University officials and the union representing Yale Police Department (YPD) officers will hold another bargaining session Thursday in an attempt to settle their ongoing contract dispute.

The two sides have been meeting with a mediator about once a week in an attempt to settle issues of pensions, wages, benefits and due process. If the two sides do not negotiate a new contract by November 21, union officials have planned a rally on Beinecke Plaza, scheduled to coincide with the Harvard-Yale football game and a Yale Corporation meeting, union chief steward Christopher Morganti said.

The Yale Police Benevolent Association (YPBA), which represents 55 police officers, has been renewing its contract on a monthly basis since it expired sixteen months ago. Morganti said he was more optimistic than in previous weeks that mediation would be successful and job actions, including a strike, could be avoided.

“I know Yale’s anxious [for a settlement]. We’re anxious. It’s just a matter of getting the right compromises,” Morganti said.

However, Morganti said the most important issues, including pensions and due process for police officers, have not yet been discussed in depth. The union has claimed that YPD officers are not given the same job protection as regular police forces and are often suspended prematurely in disciplinary investigations.

Morganti said the YPBA would likely renew the contract for another month on Nov. 15. As long as the contract is in place, the union is forbidden to strike, Yale Deputy Secretary Martha Highsmith said.

The upcoming rally is meant to highlight the labor dispute for the Yale community, especially the Yale Corporation, Morganti said. The Corporation is Yale’s highest decision-making body.

“[The rally is] just so people don’t forget that we’re not settled yet,” Morganti said.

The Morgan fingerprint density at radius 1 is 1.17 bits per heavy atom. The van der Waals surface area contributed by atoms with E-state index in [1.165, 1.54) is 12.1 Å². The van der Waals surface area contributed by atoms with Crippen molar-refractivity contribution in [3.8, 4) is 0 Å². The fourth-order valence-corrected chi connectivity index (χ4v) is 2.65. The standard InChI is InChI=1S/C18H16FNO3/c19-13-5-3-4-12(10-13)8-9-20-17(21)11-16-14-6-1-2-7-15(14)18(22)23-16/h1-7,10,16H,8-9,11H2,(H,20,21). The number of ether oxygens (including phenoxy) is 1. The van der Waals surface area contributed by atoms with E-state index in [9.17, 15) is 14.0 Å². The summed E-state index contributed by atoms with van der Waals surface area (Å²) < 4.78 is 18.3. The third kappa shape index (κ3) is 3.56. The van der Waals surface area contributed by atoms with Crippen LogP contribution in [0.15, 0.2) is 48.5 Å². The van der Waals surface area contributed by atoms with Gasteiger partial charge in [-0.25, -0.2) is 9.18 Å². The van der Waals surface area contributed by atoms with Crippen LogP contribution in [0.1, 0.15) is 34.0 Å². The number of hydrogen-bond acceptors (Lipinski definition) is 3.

Federal mediator Joseph Dubin — who also mediated some discussions between Yale and its two largest unions, locals 34 and 35 — has been meeting with the two sides for several weeks. The negotiating teams do not meet face to face, but instead articulate their position to Dubin, who then tries to resolve their differences, Morganti said.

Dubin and Highsmith declined to comment on the specifics of the negotiations.

“At this point negotiations are off the record,” Dubin said. “The process we’re using is trying to get to a settlement.”

Morganti said the next few negotiating sessions will be crucial if contracts are to be settled by the mediator.

At the YPBA’s last public action, officers leafleted outside Woolsey Hall before the Freshman Assembly and Parents’ Weekend concerts. During the events, University officials handed out letters from University Secretary Linda Lorimer, which said the package Yale has offered its police officers is generous.

Highsmith said she was not aware of any specific plans to hand out fliers at the Nov. 21 rally, but that some response from the University would probably be necessary.

“I think we’d want to respond to get information to folks,” Highsmith said.

Morganti said the leaders of locals 34 and 35 would probably be asked to attend the rally for support. The unions — which represent 4,000 clerical, technical, service, and maintenance workers — resolved their own 19-month contentious contract dispute Sept. 18.

Local 35 President Bob Proto said he was not sure if he would attend the rally. He said he has other plans for the day.

“We know about this rally and are telling our members they can make a choice about going,” Proto said.

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